On June 11, Hamas submitted its first response to the Israeli proposal, which the US went on to slam for including dozens of amendments, including some that went back on clauses Hamas had already agreed to and others that were deemed beyond the pale. On June 12, US Secretary of State Antony Blinken said some of those changes were “not workable.”

In the weeks that followed, mediators worked to bring Hamas down on some of its demands — even as the State Department last week for the first time said Hamas had “rejected the proposal on the table” — leading to the new response submitted Wednesday by the terror group.

Last month, two officials familiar with the matter told The Times of Israel that the primary issue complicating negotiations is that Hamas is demanding an Israeli guarantee up front that it will agree to a permanent ceasefire.

A report in The New York Times on Monday that suggested that the IDF’s top generals believe a permanent ceasefire is the best way to free the remaining hostages was quickly shot down by Netanyahu, who blasted the “anonymous sources” who spoke to the US outlet.

IDF Chief of Staff Lt. Gen. Herzi Halevi meets with the General Staff Forum at the IDF headquarters in Tel Aviv, December 1, 2023. (Israel Defense Forces)

“I don’t know who those unnamed parties are, but I’m here to make it unequivocally clear: it won’t happen,” said Netanyahu on Tuesday in a (Hebrew) video statement. “We will end the war only after we have achieved all of its goals, including the elimination of Hamas and the release of all our hostages.”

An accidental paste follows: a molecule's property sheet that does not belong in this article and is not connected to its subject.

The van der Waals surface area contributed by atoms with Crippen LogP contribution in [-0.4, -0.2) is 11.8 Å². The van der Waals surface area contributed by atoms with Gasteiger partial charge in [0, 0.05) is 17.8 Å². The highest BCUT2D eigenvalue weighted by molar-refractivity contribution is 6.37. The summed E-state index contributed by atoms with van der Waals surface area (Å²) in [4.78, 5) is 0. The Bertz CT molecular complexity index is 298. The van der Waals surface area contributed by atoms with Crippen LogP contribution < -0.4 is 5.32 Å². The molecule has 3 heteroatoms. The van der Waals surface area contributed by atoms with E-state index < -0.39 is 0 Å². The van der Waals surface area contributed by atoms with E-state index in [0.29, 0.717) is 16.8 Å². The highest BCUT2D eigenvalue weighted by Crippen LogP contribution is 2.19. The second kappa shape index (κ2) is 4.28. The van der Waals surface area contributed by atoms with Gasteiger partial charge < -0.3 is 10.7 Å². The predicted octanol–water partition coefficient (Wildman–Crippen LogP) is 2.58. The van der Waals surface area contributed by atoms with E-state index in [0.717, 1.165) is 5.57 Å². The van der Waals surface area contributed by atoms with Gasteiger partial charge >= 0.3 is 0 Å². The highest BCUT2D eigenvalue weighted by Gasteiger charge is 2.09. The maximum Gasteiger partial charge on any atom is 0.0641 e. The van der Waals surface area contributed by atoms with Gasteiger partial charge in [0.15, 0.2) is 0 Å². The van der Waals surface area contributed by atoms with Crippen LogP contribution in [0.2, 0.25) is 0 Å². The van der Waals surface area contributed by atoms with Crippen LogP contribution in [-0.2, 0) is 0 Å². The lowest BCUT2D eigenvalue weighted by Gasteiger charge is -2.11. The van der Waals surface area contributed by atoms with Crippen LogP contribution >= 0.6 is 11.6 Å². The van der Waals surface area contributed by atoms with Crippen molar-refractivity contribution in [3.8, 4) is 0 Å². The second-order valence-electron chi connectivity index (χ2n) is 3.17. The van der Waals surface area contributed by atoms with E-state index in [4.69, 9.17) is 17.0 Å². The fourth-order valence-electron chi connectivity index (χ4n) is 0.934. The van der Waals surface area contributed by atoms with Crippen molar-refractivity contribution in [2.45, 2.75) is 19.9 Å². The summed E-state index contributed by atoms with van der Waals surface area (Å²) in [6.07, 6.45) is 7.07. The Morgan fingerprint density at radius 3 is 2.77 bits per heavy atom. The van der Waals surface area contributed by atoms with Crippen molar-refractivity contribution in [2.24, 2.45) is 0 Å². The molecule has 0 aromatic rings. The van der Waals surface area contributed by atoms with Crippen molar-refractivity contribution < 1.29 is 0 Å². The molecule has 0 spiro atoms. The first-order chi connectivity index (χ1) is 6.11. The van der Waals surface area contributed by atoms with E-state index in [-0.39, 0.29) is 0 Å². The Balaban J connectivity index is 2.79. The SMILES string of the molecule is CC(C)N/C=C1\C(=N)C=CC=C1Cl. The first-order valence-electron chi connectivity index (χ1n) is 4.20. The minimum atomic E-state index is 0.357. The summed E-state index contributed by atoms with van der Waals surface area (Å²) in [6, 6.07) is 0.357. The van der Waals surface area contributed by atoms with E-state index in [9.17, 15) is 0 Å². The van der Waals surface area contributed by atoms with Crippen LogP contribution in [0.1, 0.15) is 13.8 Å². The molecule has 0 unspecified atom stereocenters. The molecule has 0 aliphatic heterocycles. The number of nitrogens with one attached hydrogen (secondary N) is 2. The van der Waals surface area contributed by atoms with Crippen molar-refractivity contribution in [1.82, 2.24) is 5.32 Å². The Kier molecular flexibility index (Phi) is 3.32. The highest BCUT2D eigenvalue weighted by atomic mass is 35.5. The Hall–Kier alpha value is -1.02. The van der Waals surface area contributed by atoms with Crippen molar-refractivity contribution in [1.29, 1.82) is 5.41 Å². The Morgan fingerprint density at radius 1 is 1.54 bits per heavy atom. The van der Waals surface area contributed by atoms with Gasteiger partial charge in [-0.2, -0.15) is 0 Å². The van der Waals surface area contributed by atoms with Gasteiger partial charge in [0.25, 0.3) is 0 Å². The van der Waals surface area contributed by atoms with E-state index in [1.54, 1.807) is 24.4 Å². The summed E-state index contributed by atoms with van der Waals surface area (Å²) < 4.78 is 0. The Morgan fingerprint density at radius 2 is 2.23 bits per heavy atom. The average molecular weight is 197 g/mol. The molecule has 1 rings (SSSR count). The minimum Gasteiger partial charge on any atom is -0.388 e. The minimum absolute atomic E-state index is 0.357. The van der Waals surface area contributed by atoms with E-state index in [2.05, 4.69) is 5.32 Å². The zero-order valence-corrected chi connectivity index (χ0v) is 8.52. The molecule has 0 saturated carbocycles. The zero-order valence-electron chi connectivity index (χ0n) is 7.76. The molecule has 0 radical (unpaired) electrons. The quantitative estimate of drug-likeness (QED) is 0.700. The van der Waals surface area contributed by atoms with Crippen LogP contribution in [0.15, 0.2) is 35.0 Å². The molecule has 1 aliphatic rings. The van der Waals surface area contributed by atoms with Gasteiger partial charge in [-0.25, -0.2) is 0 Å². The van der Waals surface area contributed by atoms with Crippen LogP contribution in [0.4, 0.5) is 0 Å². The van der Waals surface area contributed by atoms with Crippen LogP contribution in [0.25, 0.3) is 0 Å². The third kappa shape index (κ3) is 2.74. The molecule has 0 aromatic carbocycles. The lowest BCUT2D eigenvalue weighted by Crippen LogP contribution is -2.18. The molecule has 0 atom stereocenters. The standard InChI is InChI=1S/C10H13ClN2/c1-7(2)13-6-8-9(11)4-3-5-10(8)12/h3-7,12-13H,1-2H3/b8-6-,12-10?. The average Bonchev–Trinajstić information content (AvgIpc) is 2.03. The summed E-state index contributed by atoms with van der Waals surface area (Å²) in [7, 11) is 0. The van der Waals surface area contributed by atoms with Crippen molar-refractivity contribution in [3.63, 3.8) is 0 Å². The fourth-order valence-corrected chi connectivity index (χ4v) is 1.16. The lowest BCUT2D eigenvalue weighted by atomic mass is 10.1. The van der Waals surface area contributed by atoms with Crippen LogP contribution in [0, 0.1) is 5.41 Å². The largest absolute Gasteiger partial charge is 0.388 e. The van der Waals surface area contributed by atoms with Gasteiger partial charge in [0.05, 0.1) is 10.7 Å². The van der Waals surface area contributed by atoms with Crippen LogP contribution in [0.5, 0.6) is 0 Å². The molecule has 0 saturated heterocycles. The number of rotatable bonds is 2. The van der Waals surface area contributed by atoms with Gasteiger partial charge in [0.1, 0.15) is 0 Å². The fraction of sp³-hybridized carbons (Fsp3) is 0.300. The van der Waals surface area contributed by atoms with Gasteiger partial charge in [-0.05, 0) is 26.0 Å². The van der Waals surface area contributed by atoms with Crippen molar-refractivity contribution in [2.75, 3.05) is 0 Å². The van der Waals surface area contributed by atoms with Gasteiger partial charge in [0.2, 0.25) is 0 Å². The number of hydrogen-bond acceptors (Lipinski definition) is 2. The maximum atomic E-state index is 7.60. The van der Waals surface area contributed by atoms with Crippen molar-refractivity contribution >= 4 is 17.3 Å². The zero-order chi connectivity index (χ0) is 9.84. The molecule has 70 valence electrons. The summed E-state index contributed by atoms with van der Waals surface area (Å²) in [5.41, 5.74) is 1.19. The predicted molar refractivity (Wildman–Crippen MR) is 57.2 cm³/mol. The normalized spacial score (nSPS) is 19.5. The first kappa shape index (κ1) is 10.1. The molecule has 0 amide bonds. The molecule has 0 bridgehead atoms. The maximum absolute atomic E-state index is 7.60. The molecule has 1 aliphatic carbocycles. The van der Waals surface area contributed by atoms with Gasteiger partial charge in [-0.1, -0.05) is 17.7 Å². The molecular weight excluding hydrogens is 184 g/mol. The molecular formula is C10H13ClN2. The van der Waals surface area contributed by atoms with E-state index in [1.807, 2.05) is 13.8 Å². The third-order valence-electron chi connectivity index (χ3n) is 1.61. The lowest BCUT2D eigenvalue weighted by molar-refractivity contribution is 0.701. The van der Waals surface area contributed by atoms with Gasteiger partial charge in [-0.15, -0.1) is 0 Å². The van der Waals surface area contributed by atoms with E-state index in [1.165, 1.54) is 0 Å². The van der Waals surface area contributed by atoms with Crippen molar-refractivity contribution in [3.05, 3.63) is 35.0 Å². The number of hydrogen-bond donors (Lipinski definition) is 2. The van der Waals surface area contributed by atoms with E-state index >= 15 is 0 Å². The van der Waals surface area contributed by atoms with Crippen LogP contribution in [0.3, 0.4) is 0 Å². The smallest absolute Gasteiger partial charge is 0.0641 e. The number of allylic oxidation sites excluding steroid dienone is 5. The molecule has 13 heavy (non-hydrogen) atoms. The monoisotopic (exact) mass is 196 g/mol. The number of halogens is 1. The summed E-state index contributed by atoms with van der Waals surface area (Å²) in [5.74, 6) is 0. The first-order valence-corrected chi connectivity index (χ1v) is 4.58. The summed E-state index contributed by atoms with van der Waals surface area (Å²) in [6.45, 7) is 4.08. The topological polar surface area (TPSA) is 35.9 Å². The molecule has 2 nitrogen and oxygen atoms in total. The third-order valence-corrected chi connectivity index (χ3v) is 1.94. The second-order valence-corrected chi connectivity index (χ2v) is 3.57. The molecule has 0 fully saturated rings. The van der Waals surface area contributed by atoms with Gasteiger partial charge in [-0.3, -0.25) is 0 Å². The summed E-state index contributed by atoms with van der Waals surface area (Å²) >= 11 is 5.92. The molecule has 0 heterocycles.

During its murderous October 7 onslaught, Hamas and other terrorist operatives kidnapped 251 people from Israel, including a number of dead bodies, dragging them into Gaza. The IDF has confirmed the deaths of at least 42 of the 116 believed to still be held in the Strip.

Over the past nine months, 109 hostages have been released, seven have been rescued by the IDF and the bodies of 19 have been recovered by the military from Gaza, including three who were mistakenly killed by troops.

The internal debate in Israel over whether to prioritize the return of the hostages or the continuation of fighting against Hamas has intensified in recent months, including increasingly fiery mass protests around the country demanding Netanyahu reach a deal.

Jacob Magid contributed to this report.